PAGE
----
One doesn’t make light of the coronavirus pandemic, but it has given us some great moments by making coaches’ and players’ audible during games, as happened Monday in a Yomiuri Giants intrasquad game at Okinawa Cellular Stadium.
Hiroyuki Nakajima hit a ground rule double he thought was a home run and as he was ordered back to second by the umpire, one could hear voices from the dugout giving him — as they used to say on “Leave it to Beaver — the business.
“You should drink protein,” and “Eat more rice,” were two of things shouted at Nakajima as he retreated to second base.
As a young shortstop with the Seibu Lions, Nakajima had a tremendous physique and generated a lot of power, so in a March 2011 interview I asked about his training and nutrition regimen.
“I lift, but I don’t take any extra nutrition or supplements, unless my teammates give me amino acid stuff, and then I take those to humor them,” he said then, making me wonder if that is still his routine and if a teammate might have been on the money.
In Monday’s live chat with Warren Cromartie, I mentioned how new pitching coach Masumi Kuwata was ridiculed by former players for doing weight training in the 1980s. There is a suspicion of weight training among older players in Japan, which makes little sense. It’s almost as if to engage in strength training goes against the nation’s snobbish assertion that Japanese players are good, despite lacking physical strength, because they practice to the ends of the earth to execute in games.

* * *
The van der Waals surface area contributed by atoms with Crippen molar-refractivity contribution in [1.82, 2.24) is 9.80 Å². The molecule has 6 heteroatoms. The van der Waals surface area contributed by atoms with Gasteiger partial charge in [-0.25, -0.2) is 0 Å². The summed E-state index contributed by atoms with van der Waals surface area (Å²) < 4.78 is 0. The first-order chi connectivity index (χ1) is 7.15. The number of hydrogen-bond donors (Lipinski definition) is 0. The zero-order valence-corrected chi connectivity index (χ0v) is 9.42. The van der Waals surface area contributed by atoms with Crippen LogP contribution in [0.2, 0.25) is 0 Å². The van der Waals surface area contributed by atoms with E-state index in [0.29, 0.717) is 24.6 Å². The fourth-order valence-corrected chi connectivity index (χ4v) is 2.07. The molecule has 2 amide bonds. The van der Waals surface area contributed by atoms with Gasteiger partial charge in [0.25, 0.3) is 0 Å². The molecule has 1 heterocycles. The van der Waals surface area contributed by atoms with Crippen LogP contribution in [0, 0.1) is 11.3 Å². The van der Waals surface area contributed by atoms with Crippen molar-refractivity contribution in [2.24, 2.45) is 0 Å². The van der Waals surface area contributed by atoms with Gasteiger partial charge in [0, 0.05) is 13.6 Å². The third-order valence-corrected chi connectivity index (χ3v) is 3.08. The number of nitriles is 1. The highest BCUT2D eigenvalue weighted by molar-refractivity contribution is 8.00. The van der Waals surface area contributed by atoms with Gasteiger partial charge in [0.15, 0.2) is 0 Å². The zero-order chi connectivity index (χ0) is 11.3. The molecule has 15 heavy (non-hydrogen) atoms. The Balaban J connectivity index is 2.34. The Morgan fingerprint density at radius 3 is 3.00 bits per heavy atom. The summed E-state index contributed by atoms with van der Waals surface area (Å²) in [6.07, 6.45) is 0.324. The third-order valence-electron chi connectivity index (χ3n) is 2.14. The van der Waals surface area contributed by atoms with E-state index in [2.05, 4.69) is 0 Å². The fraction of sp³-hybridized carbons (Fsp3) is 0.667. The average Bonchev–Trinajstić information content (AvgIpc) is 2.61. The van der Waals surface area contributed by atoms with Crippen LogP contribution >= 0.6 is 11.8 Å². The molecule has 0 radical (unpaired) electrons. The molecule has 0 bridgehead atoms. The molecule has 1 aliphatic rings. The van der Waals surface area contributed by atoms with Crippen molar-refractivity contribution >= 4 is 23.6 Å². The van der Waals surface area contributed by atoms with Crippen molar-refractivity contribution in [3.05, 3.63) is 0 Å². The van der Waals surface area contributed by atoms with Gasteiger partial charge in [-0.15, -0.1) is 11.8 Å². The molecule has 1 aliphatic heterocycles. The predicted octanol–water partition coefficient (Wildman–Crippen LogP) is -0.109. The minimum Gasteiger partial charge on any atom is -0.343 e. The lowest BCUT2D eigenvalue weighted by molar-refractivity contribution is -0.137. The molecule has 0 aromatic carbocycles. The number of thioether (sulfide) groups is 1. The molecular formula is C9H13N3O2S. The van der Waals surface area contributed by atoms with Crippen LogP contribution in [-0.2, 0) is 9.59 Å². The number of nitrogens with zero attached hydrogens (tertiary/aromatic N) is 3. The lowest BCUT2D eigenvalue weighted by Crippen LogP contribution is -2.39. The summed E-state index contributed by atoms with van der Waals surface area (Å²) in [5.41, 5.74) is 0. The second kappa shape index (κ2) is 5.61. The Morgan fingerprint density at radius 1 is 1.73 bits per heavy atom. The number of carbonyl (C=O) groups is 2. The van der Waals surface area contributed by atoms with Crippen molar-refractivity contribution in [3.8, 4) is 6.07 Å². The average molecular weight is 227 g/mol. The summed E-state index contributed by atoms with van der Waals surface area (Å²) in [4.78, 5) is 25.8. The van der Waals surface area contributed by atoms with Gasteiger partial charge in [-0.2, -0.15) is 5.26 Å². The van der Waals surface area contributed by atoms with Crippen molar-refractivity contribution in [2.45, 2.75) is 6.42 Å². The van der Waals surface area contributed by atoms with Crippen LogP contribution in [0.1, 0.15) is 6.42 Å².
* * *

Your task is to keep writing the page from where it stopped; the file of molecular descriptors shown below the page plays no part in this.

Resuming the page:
Japan’s Colonel Curmudgeon, Isao Harimoto recently said of players doing weight training in camp, “The game is about hitting a ball with a bat. The time spent building muscles that might hinder you as a hitter or a pitcher would be better spent practicing hitting and pitching.”
Every team has weight rooms and strength coaches, but many teams see them as more of an accessory for the players who want to make use of them. I used to think all the teams hired strength coaches based on expertise, but according to players, some teams apparently use that position as just another way to employ a former player with few other job prospects.
Had Shohei Ohtani played for a different team than the Nippon Ham Fighters, it’s possible he would have only acquired more knowledge about strength training on his own. In 2018, Hanshin Tigers pitcher Shintaro Fujinami revealed he’d been a pro for five seasons and had never been taught about the need for nutrition or recovery.
With the Fighters, the organization sets the strength and fitness programs, but Japanese style is for the manager to make changes if he doesn’t like what’s going on. A few years ago a Lions trainer told me that nothing had changed in the way Lions players were expected to train in his five seasons there.
The Hawks did a 180 when Kimiyasu Kudo, who studies sport science, became manager. Their previous GM, Itaru Kobayashi, had expanded the club’s medical and training staff base, but under old-school manager Koji Akiyama, the staff’s input was limited. Kudo changed things.
Whether Nakajima takes protein now or not at his age is no big deal, but it perhaps a good sign that some on the Giants bench at least knew enough to rib him about it.